Mr. Ban may not have singled anyone out, but it seemed a not-so-subtle reference to the Rev. Miguel D’Escoto Brockmann, the Nicaraguan president of the General Assembly and a Catholic priest, who issued a position paper last week that created an uproar.
His “Concept Note” suggested that responsibility to protect was redecorated colonialism, and that the true means to eliminate genocide and similar scourges included world financial reform, Security Council reform and drawing a lesson from Jesus.
“Jesus’ emphasis on redistribution of wealth to the poor and on nonviolence reinforces the right perspective on responsibility to protect,” his note said.
Father D’Escoto scheduled a panel discussion before the General Assembly debate featuring speakers like Noam Chomsky, the American academic whose critique of “humanitarian imperialism” discussed the doctrine. (…)
While Father D’Escoto has supporters, many delegations reacted with the usual combination of outrage and derision that Father D’Escoto, a former Sandinista foreign minister, has a habit of provoking. The ambassador of one Latin American state said it was shocking that a priest was putting ideological and political visions ahead of human suffering. Peter Maurer, the Swiss ambassador, put it more bluntly, saying, “A priest should know that certain things are better kept to your heart.”(…)
Even without the General Assembly president, the topic — shortened in United Nations-speak to “R2P” — was a hard-fought one. Many developing countries harbor suspicions that the doctrine is merely a Trojan horse for foreign meddling in their domestic affairs. Attempts to slap the label on various crises only deepened those suspicions (…)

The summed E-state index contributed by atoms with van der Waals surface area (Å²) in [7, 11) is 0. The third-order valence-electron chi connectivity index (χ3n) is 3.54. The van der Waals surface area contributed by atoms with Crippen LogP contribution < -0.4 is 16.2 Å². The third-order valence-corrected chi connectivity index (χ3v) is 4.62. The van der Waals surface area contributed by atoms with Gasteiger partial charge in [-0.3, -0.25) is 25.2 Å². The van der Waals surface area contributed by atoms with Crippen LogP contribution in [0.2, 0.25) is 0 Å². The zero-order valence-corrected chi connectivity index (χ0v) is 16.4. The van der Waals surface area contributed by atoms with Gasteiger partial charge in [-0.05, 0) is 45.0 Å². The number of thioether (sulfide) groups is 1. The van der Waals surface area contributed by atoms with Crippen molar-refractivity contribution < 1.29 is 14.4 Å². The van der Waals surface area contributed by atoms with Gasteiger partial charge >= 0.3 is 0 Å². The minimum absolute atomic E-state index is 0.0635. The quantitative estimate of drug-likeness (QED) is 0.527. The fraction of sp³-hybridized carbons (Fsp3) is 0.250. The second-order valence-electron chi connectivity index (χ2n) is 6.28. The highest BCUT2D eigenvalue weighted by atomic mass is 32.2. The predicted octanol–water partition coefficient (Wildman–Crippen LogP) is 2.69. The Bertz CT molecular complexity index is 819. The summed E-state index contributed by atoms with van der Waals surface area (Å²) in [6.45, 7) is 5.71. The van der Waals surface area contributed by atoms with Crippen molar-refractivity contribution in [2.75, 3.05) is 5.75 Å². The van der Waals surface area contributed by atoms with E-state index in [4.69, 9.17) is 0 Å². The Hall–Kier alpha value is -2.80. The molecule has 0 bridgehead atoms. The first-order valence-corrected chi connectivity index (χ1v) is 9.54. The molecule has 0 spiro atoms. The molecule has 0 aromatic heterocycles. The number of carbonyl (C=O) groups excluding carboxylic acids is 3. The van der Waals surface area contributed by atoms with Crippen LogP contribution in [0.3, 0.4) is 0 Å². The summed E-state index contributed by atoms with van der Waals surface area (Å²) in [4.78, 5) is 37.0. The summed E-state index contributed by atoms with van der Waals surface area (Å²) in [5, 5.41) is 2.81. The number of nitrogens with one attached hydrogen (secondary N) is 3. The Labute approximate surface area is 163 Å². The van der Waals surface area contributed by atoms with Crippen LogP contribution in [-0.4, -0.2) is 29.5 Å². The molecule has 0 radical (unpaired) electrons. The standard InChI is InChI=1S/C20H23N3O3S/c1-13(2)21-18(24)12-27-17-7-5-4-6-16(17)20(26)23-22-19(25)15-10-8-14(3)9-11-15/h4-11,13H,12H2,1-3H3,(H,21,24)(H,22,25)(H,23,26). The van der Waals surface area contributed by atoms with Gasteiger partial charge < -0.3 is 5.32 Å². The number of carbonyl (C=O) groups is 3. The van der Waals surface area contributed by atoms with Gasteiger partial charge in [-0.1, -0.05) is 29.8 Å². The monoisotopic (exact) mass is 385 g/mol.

Edward C. Luck, whom Mr. Ban appointed his special adviser on the topic but the General Assembly refused to pay, wrote a report this year that divided the concept into three pillars: that all states must protect their populations from atrocities; that the United Nations and other institutions can help countries failing in this duty; and that the international community must react in a series of steps when a large number of civilians are at risk, with military intervention the final response. The fight swirls around that last point, when military intervention might be justified and whether that can be codified into law. “The problem with all of this is the one-dimensional perception that R2P is only about military coercion,” said Gareth Evans, a former Australian foreign minister.
Delegates from African organizations have come to argue that R2P is not just a Western tool. Other proponents hope the debate will inch the discussion toward practical steps on how R2P can be made operational. But some worry that the more it is debated, the less consensus will emerge.
The Bush administration disliked the doctrine on the ground that it might tie American hands in foreign policy decisions, but President Obama basically supports it.
Susan Rice, the American ambassador to the United Nations, often speaks about how the failure to intercede in Rwanda while she was a top Clinton administration official in Africa is a low point in American foreign policy and her personal career. In a speech last month in Vienna, Ms. Rice acknowledged that the doctrine had been abused in conflicts like Iraq, but argued for the responsibility “to respond to the worst outrages.”(…)
13. Responsabilidad de proteger
By Juan E. Méndez*
22 July 2009
El compromiso adquirido por dirigentes latinoamericanos en la Cumbre Mundial de 2005, de proteger a las poblaciones de crímenes masivos, será puesto a prueba. Esta semana, la Asamblea General de las Naciones Unidas comenzó a debatir las propuestas para la aplicación de esta promesa solemne: la de la responsabilidad de proteger.